They may have shot the campaign back in July but images from Nicki Minaj and Ricky Martin's campaign for M.A.C is finally out. The news of their appointment as the new brand ambassadors for the Viva Glam campaign got us all excited but the campaign, shot by David LaChapelle, isn't as spectacular as I had imagined.
Minaj is the perfect M.A.C. girl but rather than going all-out with her, the rainbow of neon eyeshadow that they opted for feels a bit too tame and is slightly disappointing and I can't help but wish that the pair had separate shots. The inclusion of the rapper perched on the motorbike in front of Martin holding the giant lipstick feels a bit misplaced.
Rihanna was at the centre of controversy earlier this year over her 'S&M' music video after David LaChapelle claimed that the key scenes were all based on his photographs. Despite seeking $1 million in damages, the photographer stressed that the lawsuit was strictly business and was nothing personal. "I like RiRi. This is not personal, it's strictly business," he said at the time. "Musicians commonly pay to sample music or use someone's beats and there should be no difference when sampling an artist's visuals."
Today LaChapelle's publicit confirmed that the situation has been resolved out of court and he is "happy with the settlement" meaning that RiRi clearly handed over a heft package. Unfortunately for the singer, her legal troubles aren't over as the music video is the subject of another lawsuit brought by french photographer Philipp Paulus.
Yesterday famed Vogue photographer David LaChapelle brought legal proceedings against Rihanna for copyright infringement. The photographer is said to be unhappy about the uncanny similarity between his work and the key scenes in her latest video, S&M.
According to court information, LaChapelle alleges that the star copied eight of his images and generally complained that the music video replicated the 'composition, total concept, feel, tone, mood, theme, colours, props, settings, decors, wardrobe and lighting' of his work. 'Interns told us that fans were buzzing about the video and wanting to know if David had directed it,' a source at the photographer's studio said. ''Then the phone in the office started ringing off the hook, everyone was like "wow it’s amazing – it’s the exact same.'
When it was announced that Isabella Blow's incredible collection of clothes, hats and photographs was to be auctioned at Christie's to pay off the debts on the late editor's estate, unsurprisingly fashion fans from all over the world got very excited at the possibility of owning a piece of fashion history. When Daphne Guinness, a close friend of Blow heard the news, however, she realised she had to put a stop to the sale.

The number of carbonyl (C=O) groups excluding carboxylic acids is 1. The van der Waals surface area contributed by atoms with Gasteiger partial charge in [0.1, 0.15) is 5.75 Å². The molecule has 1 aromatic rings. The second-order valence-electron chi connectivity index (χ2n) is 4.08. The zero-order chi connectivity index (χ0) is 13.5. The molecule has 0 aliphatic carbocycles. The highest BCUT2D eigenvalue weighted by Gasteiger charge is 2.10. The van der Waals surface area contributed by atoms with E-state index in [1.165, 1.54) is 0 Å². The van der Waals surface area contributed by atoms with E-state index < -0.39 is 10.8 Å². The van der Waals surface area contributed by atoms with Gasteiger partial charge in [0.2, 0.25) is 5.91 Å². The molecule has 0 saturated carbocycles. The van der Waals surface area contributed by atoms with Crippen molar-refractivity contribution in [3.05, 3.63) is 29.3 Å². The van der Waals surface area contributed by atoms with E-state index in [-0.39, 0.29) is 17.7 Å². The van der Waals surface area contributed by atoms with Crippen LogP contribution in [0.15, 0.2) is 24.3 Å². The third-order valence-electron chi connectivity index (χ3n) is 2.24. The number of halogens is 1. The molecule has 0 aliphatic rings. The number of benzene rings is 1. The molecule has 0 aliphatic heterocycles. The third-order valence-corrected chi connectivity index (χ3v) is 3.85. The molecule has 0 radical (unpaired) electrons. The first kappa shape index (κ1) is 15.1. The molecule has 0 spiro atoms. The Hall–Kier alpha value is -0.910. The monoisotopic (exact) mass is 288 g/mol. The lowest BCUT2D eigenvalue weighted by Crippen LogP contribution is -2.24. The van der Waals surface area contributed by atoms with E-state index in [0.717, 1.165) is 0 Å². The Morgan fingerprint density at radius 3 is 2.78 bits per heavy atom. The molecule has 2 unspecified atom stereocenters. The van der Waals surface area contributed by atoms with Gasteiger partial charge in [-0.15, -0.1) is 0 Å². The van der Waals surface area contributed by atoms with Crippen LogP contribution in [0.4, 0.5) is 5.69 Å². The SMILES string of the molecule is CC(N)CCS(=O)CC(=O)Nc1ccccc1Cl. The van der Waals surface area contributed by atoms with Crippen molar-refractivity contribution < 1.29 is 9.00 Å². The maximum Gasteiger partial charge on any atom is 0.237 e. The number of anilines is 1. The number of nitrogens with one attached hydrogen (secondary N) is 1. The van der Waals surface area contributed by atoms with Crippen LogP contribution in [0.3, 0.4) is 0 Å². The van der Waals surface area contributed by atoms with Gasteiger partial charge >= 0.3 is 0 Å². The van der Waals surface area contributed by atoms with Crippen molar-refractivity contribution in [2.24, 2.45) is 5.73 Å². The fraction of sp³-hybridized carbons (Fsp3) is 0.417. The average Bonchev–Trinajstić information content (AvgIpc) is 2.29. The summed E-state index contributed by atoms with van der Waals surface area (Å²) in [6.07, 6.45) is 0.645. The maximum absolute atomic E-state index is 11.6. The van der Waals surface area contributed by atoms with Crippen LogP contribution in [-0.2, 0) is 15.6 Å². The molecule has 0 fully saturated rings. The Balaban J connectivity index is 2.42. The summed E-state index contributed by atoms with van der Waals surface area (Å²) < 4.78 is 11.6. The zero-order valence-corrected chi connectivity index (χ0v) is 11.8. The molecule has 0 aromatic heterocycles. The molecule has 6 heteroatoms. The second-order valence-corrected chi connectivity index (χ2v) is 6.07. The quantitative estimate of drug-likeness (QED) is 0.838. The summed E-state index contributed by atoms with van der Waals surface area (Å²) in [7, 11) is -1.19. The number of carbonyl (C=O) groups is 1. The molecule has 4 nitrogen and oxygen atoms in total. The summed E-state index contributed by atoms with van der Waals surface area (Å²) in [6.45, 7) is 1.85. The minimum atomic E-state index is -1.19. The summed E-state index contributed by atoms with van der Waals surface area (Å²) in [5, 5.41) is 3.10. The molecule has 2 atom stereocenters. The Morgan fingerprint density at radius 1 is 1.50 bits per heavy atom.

Speaking of Isabella's untimely death, Guinness describes feeling "fury at what was, to me, the most tragic loss, [which] is something I cannot, even now, describe," showing the intensity of the pair's close relationship. Understandably the news that her friend's belongings were to be sold to strangers was to Guinness "the last straw", and so after consulting other close friends of Isabella she got the support from Philip Treacy, Shaun Leane, Amanda Harlech and David LaChapelle in her plans to keep the Blow collection as a whole by purchasing it herself.
Daphne Guinness had a busy job not too long ago: shooting with Vogue Italia and i-D photographer David LaChapelle over a week and a half. Granted, that shoot was in Maui, so we can't feel too sorry for her, right?
According to her blog post: "We’ve been shooting for 10 days straight. Sometimes 20 hour shoots in a day, from the deepest jungle to the volcanic cliffs, moving sets and equipment constantly. Working directly with the elements, the downpours, changing height and distances and moving the equipment has all been a challenge. The results are completely remarkable."
Well, we can't wait to see them. The shoot took place at LaChapelle's home, according to the Wall Street Journal, and in true LaChapelle style, that home is anything but normal. It's an 18-acre former nudist colony right on the coast that was purchased for $1.5 million in 2006. The above shot features Guinness in a marble bathtub the photographer installed among the greenery.
LaChapelle quit Los Angeles and New York for Hawaii after some major disillusionment. His current place, according to Fashionologie, is surrounded by a state park and features 5,200 solar-powered, plantation-style feet. He has a 30,000-gallon rain-catcher barrel for water, frogs to catch mosquitoes, goats for milk and fertilizer, and a pink-camouflage Mercedes that uses vegetable oil for fuel.